Legge drives DeltaWing into the lead at Rolex 24 at Daytona
DAYTONA BEACH, Fla. (AP) Katherine Legge drove the DeltaWing car into the lead in the early stages of the Rolex 24 at Daytona, but a bizarre accident may have ended its race with more than 20 hours remaining.
Legge led two times for 27 laps in the opening stint of the twice-round-the-clock endurance event at Daytona International Speedway. It was a surprising development considering the struggles DeltaWing has had since its 2014 Daytona launch.
The lightweight, chrome car turns heads because it looks like a cross between a fighter jet, a concept car and something out of a comic book. But its 2014 debut was plagued by a myriad of problems and the car retired after 16 hours.
A broken gearbox 90 minutes into last year's event ended the day for the DeltaWing.
The British driver was optimistic that the car would be reliable for the entire 24 hours, but she was barely out of the car when trouble hit. Chris Cumming stalled the Starworks Motorsport in the middle of the track and DeltaWing driver Andy Meyrick apparently had no idea the car was stopped. He plowed into Cumming's car before the DeltaWing ricocheted into a tire barrier.
It appeared to have heavy damage as track officials struggled to get it out of the tires.
The race had a rough launch for Chip Ganassi's new two-car GT program as both entries had early problems. Ryan Briscoe was plagued with a broken gear box just eight laps into the race. He had to take the Ford to the garage for repairs.
Meanwhile, Joey Hand seemed to have an electrical issue that was eventually resolved. But after Hand turned the car over to Sebastien Bourdais, it suffered a gear box problem that sent Bourdais to the garage.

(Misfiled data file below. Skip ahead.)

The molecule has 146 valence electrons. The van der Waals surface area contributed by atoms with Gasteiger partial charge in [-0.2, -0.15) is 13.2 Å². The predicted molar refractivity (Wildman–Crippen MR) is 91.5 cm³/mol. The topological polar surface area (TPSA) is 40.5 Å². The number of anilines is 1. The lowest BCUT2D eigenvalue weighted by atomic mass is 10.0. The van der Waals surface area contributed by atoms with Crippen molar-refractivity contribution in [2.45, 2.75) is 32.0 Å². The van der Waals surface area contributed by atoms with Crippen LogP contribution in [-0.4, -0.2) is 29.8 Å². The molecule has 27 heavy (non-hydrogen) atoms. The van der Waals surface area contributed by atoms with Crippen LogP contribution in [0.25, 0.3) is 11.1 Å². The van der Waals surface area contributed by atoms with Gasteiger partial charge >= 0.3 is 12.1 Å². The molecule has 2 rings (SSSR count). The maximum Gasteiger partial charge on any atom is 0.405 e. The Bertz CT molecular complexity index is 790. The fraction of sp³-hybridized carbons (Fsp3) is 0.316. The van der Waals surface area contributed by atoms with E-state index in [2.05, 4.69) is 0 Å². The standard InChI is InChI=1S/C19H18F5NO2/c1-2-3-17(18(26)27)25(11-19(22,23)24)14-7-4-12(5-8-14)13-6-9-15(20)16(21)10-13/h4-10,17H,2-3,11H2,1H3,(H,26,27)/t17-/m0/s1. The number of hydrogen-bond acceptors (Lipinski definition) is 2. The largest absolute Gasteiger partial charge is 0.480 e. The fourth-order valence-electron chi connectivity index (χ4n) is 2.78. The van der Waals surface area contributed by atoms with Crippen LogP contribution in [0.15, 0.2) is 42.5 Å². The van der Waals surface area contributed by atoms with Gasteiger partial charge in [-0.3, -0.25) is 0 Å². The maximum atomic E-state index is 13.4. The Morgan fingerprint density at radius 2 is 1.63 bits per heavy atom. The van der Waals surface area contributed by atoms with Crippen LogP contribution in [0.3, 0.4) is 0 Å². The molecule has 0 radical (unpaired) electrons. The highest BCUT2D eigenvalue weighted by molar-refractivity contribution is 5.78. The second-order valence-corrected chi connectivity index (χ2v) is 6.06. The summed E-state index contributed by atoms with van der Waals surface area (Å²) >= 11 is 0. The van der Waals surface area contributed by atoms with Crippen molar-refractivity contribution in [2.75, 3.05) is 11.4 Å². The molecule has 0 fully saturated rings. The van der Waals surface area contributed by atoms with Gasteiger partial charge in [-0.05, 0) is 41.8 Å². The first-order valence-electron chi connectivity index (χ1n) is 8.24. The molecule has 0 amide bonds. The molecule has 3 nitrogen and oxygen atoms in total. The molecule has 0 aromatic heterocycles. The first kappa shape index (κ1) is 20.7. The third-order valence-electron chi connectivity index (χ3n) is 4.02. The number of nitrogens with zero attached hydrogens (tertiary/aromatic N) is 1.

It was ill-timed misfortune for the new Ford program. Team owner Ganassi had said Friday that the cars had been heavily tested during the offseason with almost no issues and he worried that the problems would crop up on race day.
''I know he had said that he was afraid we hadn't had too many issues, and I guess he was right,'' Briscoe said. ''The car has been running so well in testing, we've been logging a lot of miles and it's been awesome. Now it's catching a few surprises and we'll learn from them.''
Then trouble hit Ganassi's ''star car,'' which is the defending race champion. Jamie McMurray was behind the wheel when he was spun by another car, and it dropped the team to ninth in the running order. Ganassi, watching from a tent on pit road, had a look of disgust on his face.
This is the final race for Ganassi's Prototype program as he shifts his focus to the two new GT's. It's part of Ford's return to Le Mans on the 50th anniversary of the manufacturer going 1-2-3 in the prestigious race. Ganassi's GT entries are the cornerstone of Ford's return.